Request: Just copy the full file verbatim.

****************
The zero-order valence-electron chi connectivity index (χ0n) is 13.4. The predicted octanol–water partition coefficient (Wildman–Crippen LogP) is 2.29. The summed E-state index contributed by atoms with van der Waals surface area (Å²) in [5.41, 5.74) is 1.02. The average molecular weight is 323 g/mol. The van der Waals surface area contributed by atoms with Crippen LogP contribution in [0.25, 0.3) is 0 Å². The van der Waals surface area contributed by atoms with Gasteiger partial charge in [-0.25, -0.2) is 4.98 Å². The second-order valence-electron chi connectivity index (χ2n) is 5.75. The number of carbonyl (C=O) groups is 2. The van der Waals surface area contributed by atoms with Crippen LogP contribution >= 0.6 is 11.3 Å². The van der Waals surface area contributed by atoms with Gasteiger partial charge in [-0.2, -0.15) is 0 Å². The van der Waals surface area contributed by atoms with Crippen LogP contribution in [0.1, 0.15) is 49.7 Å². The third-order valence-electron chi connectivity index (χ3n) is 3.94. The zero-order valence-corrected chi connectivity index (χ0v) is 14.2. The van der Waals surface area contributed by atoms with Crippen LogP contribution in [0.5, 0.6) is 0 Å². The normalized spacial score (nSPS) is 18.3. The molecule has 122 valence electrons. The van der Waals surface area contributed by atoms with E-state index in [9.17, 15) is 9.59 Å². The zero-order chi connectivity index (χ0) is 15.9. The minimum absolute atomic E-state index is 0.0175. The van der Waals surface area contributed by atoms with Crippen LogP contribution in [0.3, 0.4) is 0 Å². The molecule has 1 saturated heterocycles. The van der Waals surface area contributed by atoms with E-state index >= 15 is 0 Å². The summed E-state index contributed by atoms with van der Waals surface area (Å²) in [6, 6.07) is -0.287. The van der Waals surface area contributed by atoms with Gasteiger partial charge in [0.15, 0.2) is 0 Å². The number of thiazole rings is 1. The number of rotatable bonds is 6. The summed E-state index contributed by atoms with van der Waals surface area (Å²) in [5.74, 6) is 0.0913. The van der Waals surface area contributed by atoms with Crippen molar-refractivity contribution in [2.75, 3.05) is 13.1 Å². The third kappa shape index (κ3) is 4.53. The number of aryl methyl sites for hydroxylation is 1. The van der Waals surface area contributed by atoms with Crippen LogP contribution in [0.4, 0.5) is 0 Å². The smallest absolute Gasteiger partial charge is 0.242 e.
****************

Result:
The zero-order valence-electron chi connectivity index (χ0n) is 13.4. The predicted octanol–water partition coefficient (Wildman–Crippen LogP) is 2.29. The summed E-state index contributed by atoms with van der Waals surface area (Å²) in [5.41, 5.74) is 1.02. The average molecular weight is 323 g/mol. The van der Waals surface area contributed by atoms with Crippen LogP contribution in [0.25, 0.3) is 0 Å². The van der Waals surface area contributed by atoms with Gasteiger partial charge in [-0.25, -0.2) is 4.98 Å². The second-order valence-electron chi connectivity index (χ2n) is 5.75. The number of carbonyl (C=O) groups is 2. The van der Waals surface area contributed by atoms with Crippen LogP contribution >= 0.6 is 11.3 Å². The van der Waals surface area contributed by atoms with Gasteiger partial charge in [-0.2, -0.15) is 0 Å². The van der Waals surface area contributed by atoms with Crippen LogP contribution in [0.1, 0.15) is 49.7 Å². The third-order valence-electron chi connectivity index (χ3n) is 3.94. The zero-order valence-corrected chi connectivity index (χ0v) is 14.2. The van der Waals surface area contributed by atoms with Crippen LogP contribution in [0.5, 0.6) is 0 Å². The normalized spacial score (nSPS) is 18.3. The molecule has 122 valence electrons. The van der Waals surface area contributed by atoms with E-state index in [9.17, 15) is 9.59 Å². The zero-order chi connectivity index (χ0) is 15.9. The minimum absolute atomic E-state index is 0.0175. The van der Waals surface area contributed by atoms with Crippen LogP contribution in [0.3, 0.4) is 0 Å². The molecule has 1 saturated heterocycles. The van der Waals surface area contributed by atoms with E-state index >= 15 is 0 Å². The summed E-state index contributed by atoms with van der Waals surface area (Å²) in [6, 6.07) is -0.287. The van der Waals surface area contributed by atoms with Gasteiger partial charge in [0.15, 0.2) is 0 Å². The number of thiazole rings is 1. The number of rotatable bonds is 6. The summed E-state index contributed by atoms with van der Waals surface area (Å²) in [5.74, 6) is 0.0913. The van der Waals surface area contributed by atoms with Crippen molar-refractivity contribution in [2.75, 3.05) is 13.1 Å². The third kappa shape index (κ3) is 4.53. The number of aryl methyl sites for hydroxylation is 1. The van der Waals surface area contributed by atoms with Crippen LogP contribution in [0.4, 0.5) is 0 Å². The smallest absolute Gasteiger partial charge is 0.242 e.